Looking Ahead to November and Beyond

Looking Ahead to November and Beyond

Wow, October feels like it was just yesterday. But it also felt like it took 45 years to end. What even is time?

My book signing was on Oct. 2. I thought I should probably update you now that it’s November. Holy heck, it’s been a whole month!

The signing was great, and I had a really good time. I’m glad that I was finally able to have the experience. It made for a fun but exhausting day.

I finally had my MRI with contrast. They couldn’t get the IV in me the first time, so I had to try it twice. Not a surprise, really. They scheduled me again with a request for an intravenous ultrasound.

As it turned out, they didn’t need the ultrasound. It bummed me out because I wanted to see it in action. I’ve never had an intravenous ultrasound before, and I don’t know why. They should have been doing it a long time ago. It’s odd that they need a special request for something that I find almost necessary. 

A fellow columnist, Brianna Albers, has talked extensively about this topic. She hits the nail on the head every time. 

Nurses often don’t listen to us. They say they’ve done this before and that they’re very good at it, which is funny to hear the first few times. But after 22 years, I know my body probably better than a nurse who just met me. 

I love it when nurses listen to me and go for the vein that I know works well. Oftentimes, they look at me, shake their heads, and go for a vein that has never worked before. That part is frustrating. It makes me feel like my body doesn’t belong to me. Like my feelings don’t matter. I know they’re trying to help, but ultimately, five to six pokes later, they’re not.

This month, I’m going to attempt National Novel Writing Month. NaNoWriMo is a challenge to write 50,000 words in November — nearly an entire book. 

I’ve been participating in the challenge for at least four years, but I’ve never reached 50,000 words. And I won’t this time, either. But I will try to finish editing my novel this month. I doubt that will happen, but I get more done when I set a deadline instead of letting myself do whatever I want.

Trying to complete the challenge while physically disabled can be an issue. I used to write everything by hand. Now, for most things, I use speech-to-text. It’s considerably faster, so I want to see how quickly I can do things.

For the most part, it won’t be too bad, because I seem to be on the mend. 

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Note: SMA News Today is strictly a news and information website about the disease. It does not provide medical advice, diagnosis, or treatment. This content is not intended to be a substitute for professional medical advice, diagnosis, or treatment. Always seek the advice of your physician or other qualified health provider with any questions you may have regarding a medical condition. Never disregard professional medical advice or delay in seeking it because of something you have read on this website. The opinions expressed in this column are not those of SMA News Today, or its parent company, BioNews Services, and are intended to spark discussion about issues pertaining to spinal muscular atrophy.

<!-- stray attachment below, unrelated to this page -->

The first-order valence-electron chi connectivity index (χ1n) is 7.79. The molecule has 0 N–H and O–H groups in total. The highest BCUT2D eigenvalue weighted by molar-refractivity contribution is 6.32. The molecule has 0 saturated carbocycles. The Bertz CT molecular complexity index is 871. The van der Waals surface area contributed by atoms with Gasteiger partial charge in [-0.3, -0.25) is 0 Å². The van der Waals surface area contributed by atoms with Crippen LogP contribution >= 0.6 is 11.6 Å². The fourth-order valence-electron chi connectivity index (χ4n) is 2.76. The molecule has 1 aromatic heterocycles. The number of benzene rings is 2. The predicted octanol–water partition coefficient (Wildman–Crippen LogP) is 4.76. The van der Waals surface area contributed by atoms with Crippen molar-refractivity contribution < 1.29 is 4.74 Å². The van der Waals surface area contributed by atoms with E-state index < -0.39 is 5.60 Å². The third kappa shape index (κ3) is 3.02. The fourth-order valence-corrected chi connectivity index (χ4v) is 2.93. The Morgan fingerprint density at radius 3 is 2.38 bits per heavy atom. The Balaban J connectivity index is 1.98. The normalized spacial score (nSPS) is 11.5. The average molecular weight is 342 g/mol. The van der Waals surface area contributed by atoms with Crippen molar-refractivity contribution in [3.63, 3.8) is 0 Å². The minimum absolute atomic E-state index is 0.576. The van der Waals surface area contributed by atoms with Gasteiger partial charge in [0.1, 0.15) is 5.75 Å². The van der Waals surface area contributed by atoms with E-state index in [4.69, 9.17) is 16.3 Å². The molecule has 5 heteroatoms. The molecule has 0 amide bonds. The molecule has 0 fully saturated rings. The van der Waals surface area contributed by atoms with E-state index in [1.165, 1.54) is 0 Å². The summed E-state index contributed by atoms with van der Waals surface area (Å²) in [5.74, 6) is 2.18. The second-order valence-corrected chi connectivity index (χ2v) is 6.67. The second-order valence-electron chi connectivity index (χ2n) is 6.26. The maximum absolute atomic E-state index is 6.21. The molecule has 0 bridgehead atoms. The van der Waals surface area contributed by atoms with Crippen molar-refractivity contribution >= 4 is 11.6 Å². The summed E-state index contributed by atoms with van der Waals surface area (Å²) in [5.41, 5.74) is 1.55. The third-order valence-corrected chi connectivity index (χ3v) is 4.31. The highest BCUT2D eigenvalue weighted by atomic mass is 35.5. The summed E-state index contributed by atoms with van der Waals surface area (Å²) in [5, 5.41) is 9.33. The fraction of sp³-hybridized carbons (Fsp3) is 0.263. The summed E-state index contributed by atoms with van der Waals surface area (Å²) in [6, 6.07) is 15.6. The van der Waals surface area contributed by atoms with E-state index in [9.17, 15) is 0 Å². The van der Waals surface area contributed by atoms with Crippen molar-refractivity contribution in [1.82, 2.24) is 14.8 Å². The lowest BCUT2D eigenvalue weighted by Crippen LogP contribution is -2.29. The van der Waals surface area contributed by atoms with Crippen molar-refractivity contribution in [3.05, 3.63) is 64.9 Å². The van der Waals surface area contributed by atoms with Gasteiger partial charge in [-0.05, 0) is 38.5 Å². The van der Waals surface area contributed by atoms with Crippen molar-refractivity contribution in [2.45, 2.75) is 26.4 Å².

Kala Godin is a 22 year old woman. She lives in Alberta, Canada. She was diagnosed with SMA type 2 at 11 months old. She is a Columnist, Author, and Editor. In her weekly column titled, “The Mermaid Chronic(les)” she discusses her life with SMA. This covers a wide range of topics, from her daily life to the expectation of others. No matter the topic, she tries to keep things silly and sarcastic.
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Kala Godin is a 22 year old woman. She lives in Alberta, Canada. She was diagnosed with SMA type 2 at 11 months old. She is a Columnist, Author, and Editor. In her weekly column titled, “The Mermaid Chronic(les)” she discusses her life with SMA. This covers a wide range of topics, from her daily life to the expectation of others. No matter the topic, she tries to keep things silly and sarcastic.

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